My Client was Just Bought by a Large Company, Now What?

Author: Caron Beesley | February 1, 2016

Mergers and acquisitions are up there with death and taxes as one of life certainties. But what happens when it strikes close to home and one of your business clients is acquired by a larger company.

Will your products/services still be needed? How can you find a way to keep the relationship going as your client is swallowed up by a larger enterprise?

It’s a worrying time. But it doesn’t have to mean the end of that particular line of business. If you are proactive you can make the change work for you and position yourself for continued business.

Understand the Nature of the Deal

Mergers and acquisitions are often heaped together but can take different forms so it’s important to assess the precise nature of the converged company. A merger occurs when two businesses combine operationally, often followed by significant restructuring. An acquisition is similar, but with this process the corporate leadership team of the company that did the acquiring doesn’t usually change.

Media releases will be able to shed more light on the why’s and wherefores of the deal and what the immediate next steps will be.

Assess Potential Threats

As soon as you get wind of the merger or acquisition, reach out to your day-to-day contacts for more information.

Will there be job losses? Does the new company have their own resources to cover off the kind of service you provided? What vendor relationships do they already have? Will there be a new RFP process to consolidate the new company’s vendor relationship?

Chances are they are still unclear as to their vendor strategy moving forward, but you can request that they keep you in the loop.

Find the Positives

Just as there are threats, there’s also the potential for positives. If your client was acquired because the purchasing company was looking to diversify their product lines, the acquirer may not have the talent or skills in-house to support those products or services. This could mean that there’s still an opportunity for you to continue your relationship with the newly absorbed operations unit. Similarly, the new company may have more budget and a commitment to growth that could send more business your way.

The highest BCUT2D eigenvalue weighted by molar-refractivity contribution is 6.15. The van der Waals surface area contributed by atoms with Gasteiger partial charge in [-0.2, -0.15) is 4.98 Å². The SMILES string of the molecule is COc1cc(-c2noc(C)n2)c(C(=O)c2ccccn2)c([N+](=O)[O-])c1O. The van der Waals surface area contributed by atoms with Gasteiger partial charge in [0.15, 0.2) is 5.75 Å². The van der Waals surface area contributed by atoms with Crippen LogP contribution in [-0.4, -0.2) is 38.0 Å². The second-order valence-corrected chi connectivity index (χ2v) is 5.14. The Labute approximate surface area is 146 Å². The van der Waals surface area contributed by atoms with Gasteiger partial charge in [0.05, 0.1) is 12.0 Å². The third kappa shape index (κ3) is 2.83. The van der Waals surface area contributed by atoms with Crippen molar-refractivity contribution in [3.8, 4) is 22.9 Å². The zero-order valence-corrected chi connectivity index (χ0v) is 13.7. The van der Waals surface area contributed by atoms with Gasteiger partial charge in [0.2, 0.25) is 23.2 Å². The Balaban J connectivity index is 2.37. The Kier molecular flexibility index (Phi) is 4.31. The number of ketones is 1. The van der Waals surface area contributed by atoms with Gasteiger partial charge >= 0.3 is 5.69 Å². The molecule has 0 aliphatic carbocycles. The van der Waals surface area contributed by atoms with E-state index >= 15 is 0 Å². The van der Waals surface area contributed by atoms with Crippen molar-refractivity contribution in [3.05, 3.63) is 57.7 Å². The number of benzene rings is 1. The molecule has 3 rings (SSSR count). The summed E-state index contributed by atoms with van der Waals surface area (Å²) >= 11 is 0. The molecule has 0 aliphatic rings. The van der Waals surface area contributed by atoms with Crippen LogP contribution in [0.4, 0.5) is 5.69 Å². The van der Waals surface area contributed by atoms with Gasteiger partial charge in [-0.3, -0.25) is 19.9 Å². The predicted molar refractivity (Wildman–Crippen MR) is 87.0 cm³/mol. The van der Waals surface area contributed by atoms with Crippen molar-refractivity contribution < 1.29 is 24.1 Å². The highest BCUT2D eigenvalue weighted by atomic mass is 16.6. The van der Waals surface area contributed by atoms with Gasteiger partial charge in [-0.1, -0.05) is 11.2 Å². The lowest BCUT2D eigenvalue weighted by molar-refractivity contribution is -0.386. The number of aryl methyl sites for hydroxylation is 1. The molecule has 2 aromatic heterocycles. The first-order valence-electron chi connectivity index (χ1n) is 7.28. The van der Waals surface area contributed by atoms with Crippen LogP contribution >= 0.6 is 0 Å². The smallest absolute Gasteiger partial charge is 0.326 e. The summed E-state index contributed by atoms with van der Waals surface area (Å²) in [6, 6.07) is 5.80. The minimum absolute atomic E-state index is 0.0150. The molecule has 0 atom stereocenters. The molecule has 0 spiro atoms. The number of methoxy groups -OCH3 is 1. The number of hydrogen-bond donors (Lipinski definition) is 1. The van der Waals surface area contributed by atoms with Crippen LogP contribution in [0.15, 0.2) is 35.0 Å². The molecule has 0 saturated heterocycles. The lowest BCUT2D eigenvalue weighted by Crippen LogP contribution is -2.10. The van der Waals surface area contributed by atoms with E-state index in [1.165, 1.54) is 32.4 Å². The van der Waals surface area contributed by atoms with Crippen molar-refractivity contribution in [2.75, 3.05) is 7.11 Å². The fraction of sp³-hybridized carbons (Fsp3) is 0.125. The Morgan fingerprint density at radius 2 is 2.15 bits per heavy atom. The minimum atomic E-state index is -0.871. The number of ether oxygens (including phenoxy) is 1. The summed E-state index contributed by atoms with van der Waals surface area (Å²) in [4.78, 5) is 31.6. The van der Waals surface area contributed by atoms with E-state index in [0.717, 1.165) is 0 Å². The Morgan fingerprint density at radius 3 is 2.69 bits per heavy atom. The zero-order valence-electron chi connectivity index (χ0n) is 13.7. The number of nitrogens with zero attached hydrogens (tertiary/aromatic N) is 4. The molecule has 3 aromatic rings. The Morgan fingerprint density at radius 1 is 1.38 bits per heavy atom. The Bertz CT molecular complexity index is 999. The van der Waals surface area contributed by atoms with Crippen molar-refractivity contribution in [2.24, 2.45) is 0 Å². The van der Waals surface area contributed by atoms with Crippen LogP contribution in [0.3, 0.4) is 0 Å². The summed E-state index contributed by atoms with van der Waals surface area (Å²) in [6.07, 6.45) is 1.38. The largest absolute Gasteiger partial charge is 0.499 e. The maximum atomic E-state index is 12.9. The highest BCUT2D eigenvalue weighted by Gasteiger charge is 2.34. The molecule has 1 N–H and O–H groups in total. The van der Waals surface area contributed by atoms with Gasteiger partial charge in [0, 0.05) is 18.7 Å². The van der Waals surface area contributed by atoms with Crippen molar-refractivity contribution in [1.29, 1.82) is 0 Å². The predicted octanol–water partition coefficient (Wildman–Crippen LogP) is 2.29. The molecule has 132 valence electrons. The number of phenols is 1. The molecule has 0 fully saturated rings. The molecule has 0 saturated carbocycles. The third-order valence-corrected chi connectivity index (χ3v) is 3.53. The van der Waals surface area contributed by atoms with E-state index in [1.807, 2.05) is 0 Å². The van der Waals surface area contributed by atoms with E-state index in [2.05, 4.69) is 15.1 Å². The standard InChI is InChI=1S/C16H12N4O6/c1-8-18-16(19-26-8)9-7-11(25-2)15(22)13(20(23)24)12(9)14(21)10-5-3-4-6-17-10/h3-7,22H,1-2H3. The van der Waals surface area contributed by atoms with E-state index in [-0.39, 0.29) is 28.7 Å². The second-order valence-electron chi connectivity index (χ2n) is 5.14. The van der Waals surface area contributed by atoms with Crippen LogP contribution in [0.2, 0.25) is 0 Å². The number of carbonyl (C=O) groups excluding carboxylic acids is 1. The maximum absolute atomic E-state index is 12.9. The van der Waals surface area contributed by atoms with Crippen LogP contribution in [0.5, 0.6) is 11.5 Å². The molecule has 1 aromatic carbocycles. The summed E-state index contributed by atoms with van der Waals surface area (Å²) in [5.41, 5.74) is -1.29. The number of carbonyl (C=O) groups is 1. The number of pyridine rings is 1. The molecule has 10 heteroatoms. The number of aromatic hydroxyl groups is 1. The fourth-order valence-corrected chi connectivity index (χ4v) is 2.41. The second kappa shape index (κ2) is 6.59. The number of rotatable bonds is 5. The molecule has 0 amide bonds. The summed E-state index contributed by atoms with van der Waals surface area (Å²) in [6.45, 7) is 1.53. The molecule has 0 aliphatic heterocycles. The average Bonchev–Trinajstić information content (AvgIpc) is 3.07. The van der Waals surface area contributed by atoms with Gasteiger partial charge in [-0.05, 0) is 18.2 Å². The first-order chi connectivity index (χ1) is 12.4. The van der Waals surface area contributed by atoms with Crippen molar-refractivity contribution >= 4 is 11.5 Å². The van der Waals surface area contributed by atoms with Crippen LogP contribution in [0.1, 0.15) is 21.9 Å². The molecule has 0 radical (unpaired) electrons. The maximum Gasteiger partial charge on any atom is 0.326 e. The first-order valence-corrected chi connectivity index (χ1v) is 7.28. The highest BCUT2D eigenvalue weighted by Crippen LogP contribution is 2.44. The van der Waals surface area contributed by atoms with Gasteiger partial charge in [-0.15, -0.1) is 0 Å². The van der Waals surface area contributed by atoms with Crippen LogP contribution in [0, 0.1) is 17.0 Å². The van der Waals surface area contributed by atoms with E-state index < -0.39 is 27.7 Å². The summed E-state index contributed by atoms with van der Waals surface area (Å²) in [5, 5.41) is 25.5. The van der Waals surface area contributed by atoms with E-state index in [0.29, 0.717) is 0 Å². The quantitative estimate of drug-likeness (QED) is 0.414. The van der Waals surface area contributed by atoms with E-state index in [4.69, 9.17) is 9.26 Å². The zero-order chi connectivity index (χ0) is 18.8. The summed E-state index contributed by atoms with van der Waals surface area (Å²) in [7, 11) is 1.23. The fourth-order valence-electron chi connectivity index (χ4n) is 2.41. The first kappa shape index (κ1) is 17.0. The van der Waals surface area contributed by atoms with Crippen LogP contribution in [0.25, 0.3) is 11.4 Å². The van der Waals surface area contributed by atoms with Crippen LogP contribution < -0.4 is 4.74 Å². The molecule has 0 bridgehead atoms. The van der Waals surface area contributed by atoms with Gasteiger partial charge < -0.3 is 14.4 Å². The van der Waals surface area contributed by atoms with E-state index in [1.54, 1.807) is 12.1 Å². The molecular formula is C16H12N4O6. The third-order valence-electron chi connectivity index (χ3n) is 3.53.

Position Yourself for the Future

After the dust has settled and the merger/acquisition has gone through, reach out and see if there’s an opportunity to get in front of the right decision makers. This is an early opportunity to introduce yourself and your services and stress the value of the relationship you’ve had with the acquired company. It will also give you a chance to further gauge the temperature of change.

You may also need to alleviate any concerns that the newly converged company has about buying from a small business. They may worry that you can’t scale to meet their needs. Tackle this head on by stressing the benefits of working with a small business like yours – agility, responsiveness, product customization, etc. Share your business achievements, goals and product roadmap. If you have partner relationships, be sure to mention them.

Find Out Who’s Paying the Bills Now

M&A’s can play havoc with process, so be sure that you are in the know about the new invoices and accounts payable process. Things to find out:

  • New billing address
  • New billing POC
  • Are there any changes to their payment terms different?
  • Do you need to revisit your contract?
  • Will you need a purchase order? (Large companies usually issue POs to vendors so that they can track budgets and payments)

 

 

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